Other than that, it is nice, soft, heroic, and inspiring.
Which is blessing and a curse.
It is a blessing because you can take your kids to see this movie about a great American hero. The whole family can be inspired.
But it is a curse because the great American story of Jackie Robinson deserves a great movie and this isn’t it.
The story of Jackie Robinson isn’t nice. Not nice at all. That’s what makes it great.
Jackie Robinson was signed to the Brooklyn Dodgers in 1947, becoming the first black man to play Major League Baseball. He integrated a sport at the very heart of America’s identity. Along with mother and apple pie, baseball defined what it meant to be American.
Until Jackie Robinson, baseball meant white players in the Major League and African-American players in the Negro League. That was the way things were, the racism forming the everyday life of every American as ubiquitous and generally unquestioned as the air they breathed.
Then, as now, you didn’t go to a baseball game to think about social injustice, poverty, or racism. You went to cheer your team on, to beg for autographs from idolized players, to track the stats and marvel over the crack that sent a ball flying over the fence.
This is exactly why integrating baseball was so important. It functioned at a deeper level than rational thought.
In the film, Dodgers executive Branch Rickey is played by Harrison Ford with guttural country colloquialisms. Partly because of his deep faith and party because, as he says, dollars aren’t black or white, but green, Rickey leads the charge to sign a black player to the Dodgers ranks. The film matter-of-factly portrays his faith and the answering faith of Robinson. Rickey picks Robinson (Chadwick Boseman) as much for his character as for his baseball skill.
The man who integrates baseball must be strong, strong enough to stand up against the rage that will come. He must be courageous. He must be level-headed. Above all, he must play the long game, passing by chances to punish his taunters in physical fights or shouting matches for the ultimate prize of beating them on the field.
That is the beauty of the movie and the story: That one well-placed man, just doing his job, can impact the very soul of a nation.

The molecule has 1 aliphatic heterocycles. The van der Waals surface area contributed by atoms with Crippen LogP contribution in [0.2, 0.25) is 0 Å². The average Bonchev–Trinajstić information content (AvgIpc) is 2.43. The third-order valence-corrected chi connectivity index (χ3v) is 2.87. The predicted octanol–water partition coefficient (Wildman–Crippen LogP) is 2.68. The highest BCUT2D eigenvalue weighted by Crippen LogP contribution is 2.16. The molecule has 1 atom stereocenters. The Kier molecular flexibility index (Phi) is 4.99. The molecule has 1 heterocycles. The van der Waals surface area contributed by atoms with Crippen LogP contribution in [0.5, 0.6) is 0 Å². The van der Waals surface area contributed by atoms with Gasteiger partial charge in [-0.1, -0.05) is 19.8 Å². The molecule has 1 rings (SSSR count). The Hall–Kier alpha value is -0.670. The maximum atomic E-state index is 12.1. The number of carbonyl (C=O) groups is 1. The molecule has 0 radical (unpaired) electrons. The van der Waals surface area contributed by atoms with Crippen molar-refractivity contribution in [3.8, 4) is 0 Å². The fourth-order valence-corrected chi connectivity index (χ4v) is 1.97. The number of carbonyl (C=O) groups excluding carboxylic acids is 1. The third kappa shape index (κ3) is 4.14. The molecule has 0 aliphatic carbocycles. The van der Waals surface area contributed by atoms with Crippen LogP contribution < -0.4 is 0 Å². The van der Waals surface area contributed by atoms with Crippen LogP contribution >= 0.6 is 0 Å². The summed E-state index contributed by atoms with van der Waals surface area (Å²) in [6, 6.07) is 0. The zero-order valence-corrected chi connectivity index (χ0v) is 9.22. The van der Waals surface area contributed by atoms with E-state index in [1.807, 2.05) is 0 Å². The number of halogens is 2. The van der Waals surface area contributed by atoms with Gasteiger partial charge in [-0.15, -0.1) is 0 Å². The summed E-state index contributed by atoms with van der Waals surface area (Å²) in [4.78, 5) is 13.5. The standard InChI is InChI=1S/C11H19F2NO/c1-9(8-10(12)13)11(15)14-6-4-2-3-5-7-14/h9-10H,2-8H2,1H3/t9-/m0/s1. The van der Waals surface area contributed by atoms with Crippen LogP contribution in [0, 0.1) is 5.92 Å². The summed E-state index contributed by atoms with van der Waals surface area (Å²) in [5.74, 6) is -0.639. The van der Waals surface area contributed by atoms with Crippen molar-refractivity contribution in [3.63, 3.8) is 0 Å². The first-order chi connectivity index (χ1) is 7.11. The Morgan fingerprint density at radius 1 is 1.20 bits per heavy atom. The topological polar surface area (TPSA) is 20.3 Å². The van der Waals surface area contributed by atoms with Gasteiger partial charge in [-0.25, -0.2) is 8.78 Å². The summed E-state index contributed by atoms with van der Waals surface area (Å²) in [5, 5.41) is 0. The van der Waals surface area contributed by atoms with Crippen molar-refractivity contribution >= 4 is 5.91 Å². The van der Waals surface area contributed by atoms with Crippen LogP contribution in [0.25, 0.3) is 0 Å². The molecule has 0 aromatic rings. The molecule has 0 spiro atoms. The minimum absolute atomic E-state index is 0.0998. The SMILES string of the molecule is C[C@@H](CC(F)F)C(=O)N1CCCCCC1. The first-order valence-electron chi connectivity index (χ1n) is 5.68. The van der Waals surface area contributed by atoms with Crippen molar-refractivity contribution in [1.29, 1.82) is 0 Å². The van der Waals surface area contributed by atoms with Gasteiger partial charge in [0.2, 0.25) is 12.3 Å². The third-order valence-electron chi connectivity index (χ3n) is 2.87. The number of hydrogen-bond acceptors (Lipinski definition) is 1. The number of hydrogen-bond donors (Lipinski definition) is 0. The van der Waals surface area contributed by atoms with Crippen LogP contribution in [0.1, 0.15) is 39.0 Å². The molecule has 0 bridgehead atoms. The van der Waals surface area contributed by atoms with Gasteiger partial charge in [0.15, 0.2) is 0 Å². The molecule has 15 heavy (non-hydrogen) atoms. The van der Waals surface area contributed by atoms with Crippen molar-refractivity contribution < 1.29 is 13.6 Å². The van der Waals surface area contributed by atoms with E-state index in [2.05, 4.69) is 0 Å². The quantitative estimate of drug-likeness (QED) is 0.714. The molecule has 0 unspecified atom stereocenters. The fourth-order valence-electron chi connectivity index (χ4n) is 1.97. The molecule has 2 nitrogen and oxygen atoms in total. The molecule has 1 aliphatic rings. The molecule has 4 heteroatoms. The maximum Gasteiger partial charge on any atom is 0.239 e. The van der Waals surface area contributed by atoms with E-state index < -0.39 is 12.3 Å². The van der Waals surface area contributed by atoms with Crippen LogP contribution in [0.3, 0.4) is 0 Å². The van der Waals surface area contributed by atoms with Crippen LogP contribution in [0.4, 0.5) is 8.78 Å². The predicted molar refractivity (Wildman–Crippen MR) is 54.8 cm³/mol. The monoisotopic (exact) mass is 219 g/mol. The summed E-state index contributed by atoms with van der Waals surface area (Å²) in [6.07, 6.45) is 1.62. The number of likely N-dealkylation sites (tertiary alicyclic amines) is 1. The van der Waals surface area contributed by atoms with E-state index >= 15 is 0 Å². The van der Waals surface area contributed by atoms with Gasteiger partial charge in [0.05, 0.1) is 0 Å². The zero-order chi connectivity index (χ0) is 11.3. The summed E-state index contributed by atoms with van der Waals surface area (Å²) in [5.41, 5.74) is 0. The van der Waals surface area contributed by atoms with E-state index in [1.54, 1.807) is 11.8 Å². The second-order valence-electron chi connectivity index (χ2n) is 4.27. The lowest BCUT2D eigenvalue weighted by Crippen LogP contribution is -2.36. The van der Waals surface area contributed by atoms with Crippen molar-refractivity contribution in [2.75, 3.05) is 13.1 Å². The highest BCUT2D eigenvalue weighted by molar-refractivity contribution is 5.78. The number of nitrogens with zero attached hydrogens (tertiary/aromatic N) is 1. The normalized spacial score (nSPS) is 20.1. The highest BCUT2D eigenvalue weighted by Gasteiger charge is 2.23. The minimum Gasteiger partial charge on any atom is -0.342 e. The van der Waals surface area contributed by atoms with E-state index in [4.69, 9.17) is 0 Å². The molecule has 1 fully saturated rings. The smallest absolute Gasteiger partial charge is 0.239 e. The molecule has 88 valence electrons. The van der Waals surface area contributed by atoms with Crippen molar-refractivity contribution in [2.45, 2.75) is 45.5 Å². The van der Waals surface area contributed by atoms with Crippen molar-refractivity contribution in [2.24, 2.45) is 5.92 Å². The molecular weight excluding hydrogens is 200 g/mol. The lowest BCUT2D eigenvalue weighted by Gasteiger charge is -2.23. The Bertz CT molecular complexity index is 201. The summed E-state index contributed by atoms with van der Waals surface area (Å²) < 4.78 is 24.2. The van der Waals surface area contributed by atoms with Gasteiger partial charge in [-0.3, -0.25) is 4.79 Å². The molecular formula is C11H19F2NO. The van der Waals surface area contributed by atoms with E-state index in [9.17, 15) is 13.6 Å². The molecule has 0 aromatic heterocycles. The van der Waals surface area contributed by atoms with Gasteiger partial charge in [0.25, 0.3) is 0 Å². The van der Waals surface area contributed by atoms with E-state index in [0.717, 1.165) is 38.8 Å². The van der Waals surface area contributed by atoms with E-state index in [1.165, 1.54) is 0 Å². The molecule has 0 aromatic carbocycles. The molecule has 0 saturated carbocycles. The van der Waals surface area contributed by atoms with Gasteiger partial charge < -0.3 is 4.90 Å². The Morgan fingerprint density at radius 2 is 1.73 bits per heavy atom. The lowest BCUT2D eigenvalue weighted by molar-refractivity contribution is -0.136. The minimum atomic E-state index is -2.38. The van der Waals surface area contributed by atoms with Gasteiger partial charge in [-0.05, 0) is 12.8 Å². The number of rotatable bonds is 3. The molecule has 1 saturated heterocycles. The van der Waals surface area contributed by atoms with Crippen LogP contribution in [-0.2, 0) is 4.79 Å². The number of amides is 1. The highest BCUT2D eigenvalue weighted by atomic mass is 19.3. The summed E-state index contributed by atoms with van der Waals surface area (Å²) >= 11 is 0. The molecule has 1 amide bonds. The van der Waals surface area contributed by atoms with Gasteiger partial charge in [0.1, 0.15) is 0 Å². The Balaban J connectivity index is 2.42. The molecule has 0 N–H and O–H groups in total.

That is why this is a movie that you can be proud to take your children to, a movie to share and discuss.
And yet, I left the film feeling dissatisfied.
Last year, Steven Spielberg brought another great American story to the big screen. Lincoln, like 42, told the story of a great man in a time that needed him.
I left Lincoln feeling not only that I knew the story, but that I knew the man. And even more that that: The movie contained questions left unanswered, a level of cinematic poetry that touched beyond its story to the core of humanity.
In the fine, very nice movie 42, you leave knowing the story and a bit about the man, but there are still depths to plumb and poetry to bring to life. We need to know more than the story. We need to know what it felt like to be denied access to a bathroom or a seat on a plane. We need to understand the unconscious ugliness of post war race relations.
And as much as I wanted it to, 42 did not reach those heights.
It’s a shame because there are no American stories greater than those of Jackie Robinson and heroes like him. Harriet Tubman, Martin Luther King Jr., just to name a few, are great Americans and their stories deserve to be told every bit as well as Lincoln and his ilk.
It’s been a while since a bloom of great movies about African-Americans, since Roots mesmerized us on TV and Boyz n the Hood on the silver screen, since Malcolm X, Ray, Do the Right Thing, and Glory. We need African-American directors with the skill and passion to make us feel them, make us know, help us understand our shared history.
I liked 42, but I’d like to see it done again, perhaps not PG-13, deeper, more bothersome, richer, more true.